Hematopoietic and endothelial cell lineages share common progenitors. Accordingly, cytokines formerly thought to be specific for the hematopoietic system have been shown to affect several functions in endothelial cells, including angiogenesis. In this study, we investigated the angiogenic potential of erythropoietin (Epo), the main hormone regulating proliferation, differentiation, and survival of erythroid cells. Epo receptors (EpoRs) have been identified in the human EA.hy926 endothelial cell line by Western blot analysis. Also, recombinant human Epo (rHuEpo) stimulates Janus Kinase-2 (JAK-2) phosphorylation, cell proliferation, and matrix metalloproteinase-2 (MMP-2) production in EA.hy926 cells and significantly enhances their differentiation into vascular structures when seeded on Matrigel. In vivo, rHuEpo induces a potent angiogenic response in the chick embryo chorioallantoic membrane (CAM). Accordingly, endothelial cells of the CAM vasculature express EpoRs, as shown by immunostaining with an anti-EpoR antibody. The angiogenic response of CAM blood vessels to rHuEpo was comparable to that elicited by the prototypic angiogenic cytokine basic fibroblast growth factor (FGF2), it occurred in the absence of a significant mononuclear cell infiltrate, and it was not mimicked by endothelin-1 (ET-1) treatment. Taken together, these data demonstrate the ability of Epo to interact directly with endothelial cells and to elicit an angiogenic response in vitro and in vivo and thus act as a bona fide direct angiogenic factor.  (+info)

Human tissue inhibitor of metalloproteinases 3 interacts with both the N- and C-terminal domains of gelatinases A and B. Regulation by polyanions. (8/3485)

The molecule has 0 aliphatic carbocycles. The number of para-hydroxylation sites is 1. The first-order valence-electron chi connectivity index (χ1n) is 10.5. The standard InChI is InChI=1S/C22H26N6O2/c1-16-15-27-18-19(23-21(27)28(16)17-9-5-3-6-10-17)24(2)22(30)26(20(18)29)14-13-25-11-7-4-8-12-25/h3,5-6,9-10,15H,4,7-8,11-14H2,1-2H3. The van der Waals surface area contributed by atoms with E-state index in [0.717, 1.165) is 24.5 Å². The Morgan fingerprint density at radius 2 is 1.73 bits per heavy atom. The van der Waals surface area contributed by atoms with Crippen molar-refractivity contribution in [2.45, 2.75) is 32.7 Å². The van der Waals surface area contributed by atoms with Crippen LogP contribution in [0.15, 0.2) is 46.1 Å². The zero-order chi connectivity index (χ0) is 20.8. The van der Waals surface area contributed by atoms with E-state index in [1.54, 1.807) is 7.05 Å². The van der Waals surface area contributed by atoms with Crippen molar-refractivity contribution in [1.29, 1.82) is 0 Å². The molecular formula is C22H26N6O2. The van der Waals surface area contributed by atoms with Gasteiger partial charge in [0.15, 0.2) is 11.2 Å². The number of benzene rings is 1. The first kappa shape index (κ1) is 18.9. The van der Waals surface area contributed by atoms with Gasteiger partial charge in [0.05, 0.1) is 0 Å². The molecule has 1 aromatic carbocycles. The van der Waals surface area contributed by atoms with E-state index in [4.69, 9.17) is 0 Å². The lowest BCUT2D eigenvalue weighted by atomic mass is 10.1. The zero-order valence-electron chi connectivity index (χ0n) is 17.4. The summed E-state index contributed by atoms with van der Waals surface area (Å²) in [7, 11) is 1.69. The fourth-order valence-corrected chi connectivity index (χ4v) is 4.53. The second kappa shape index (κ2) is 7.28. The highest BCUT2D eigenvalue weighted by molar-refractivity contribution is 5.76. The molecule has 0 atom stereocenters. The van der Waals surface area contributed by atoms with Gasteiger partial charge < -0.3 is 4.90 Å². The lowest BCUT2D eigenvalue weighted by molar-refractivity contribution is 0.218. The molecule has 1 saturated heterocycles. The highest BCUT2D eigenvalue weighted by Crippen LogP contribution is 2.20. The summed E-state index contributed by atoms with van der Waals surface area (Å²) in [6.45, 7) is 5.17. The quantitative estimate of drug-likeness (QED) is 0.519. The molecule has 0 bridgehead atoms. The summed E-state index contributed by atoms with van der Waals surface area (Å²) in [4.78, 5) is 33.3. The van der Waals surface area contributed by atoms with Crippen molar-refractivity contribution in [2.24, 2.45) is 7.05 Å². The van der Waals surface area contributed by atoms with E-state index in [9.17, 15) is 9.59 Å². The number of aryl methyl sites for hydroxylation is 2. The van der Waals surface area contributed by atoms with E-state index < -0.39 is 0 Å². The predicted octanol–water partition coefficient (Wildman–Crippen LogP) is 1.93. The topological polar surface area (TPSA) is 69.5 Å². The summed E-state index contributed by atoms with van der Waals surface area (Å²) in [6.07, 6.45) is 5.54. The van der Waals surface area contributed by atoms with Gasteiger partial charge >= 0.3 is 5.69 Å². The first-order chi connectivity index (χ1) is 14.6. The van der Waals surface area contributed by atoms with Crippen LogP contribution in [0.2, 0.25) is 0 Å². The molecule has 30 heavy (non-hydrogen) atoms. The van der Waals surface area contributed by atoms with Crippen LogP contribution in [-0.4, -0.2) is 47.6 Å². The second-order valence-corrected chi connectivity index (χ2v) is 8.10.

We compared the association constants of tissue inhibitor of metalloproteinases (TIMP)-3 with various matrix metalloproteinases with those for TIMP-1 and TIMP-2 using a continuous assay. TIMP-3 behaved more like TIMP-2 than TIMP-1, showing rapid association with gelatinases A and B. Experiments with the N-terminal domain of gelatinase A, the isolated C-terminal domain, or an inactive progelatinase A mutant showed that the hemopexin domain of gelatinase A makes an important contribution to the interaction with TIMP-3. The exchange of portions of the gelatinase A hemopexin domain with that of stromelysin revealed that residues 568-631 of gelatinase A were required for rapid association with TIMP-3. The N-terminal domain of gelatinase B alone also showed slower association with TIMP-3, again implying significant C-domain interactions. The isolation of complexes between TIMP-3 and progelatinases A and B on gelatin-agarose demonstrated that TIMP-3 binds to both proenzymes. We analyzed the effect of various polyanions on the inhibitory activity of TIMP-3 in our soluble assay. The association rate was increased by dextran sulfate, heparin, and heparan sulfate, but not by dermatan sulfate or hyaluronic acid. Because TIMP-3 is sequestered in the extracellular matrix, the presence of certain heparan sulfate proteoglycans could enhance its inhibitory capacity.  (+info)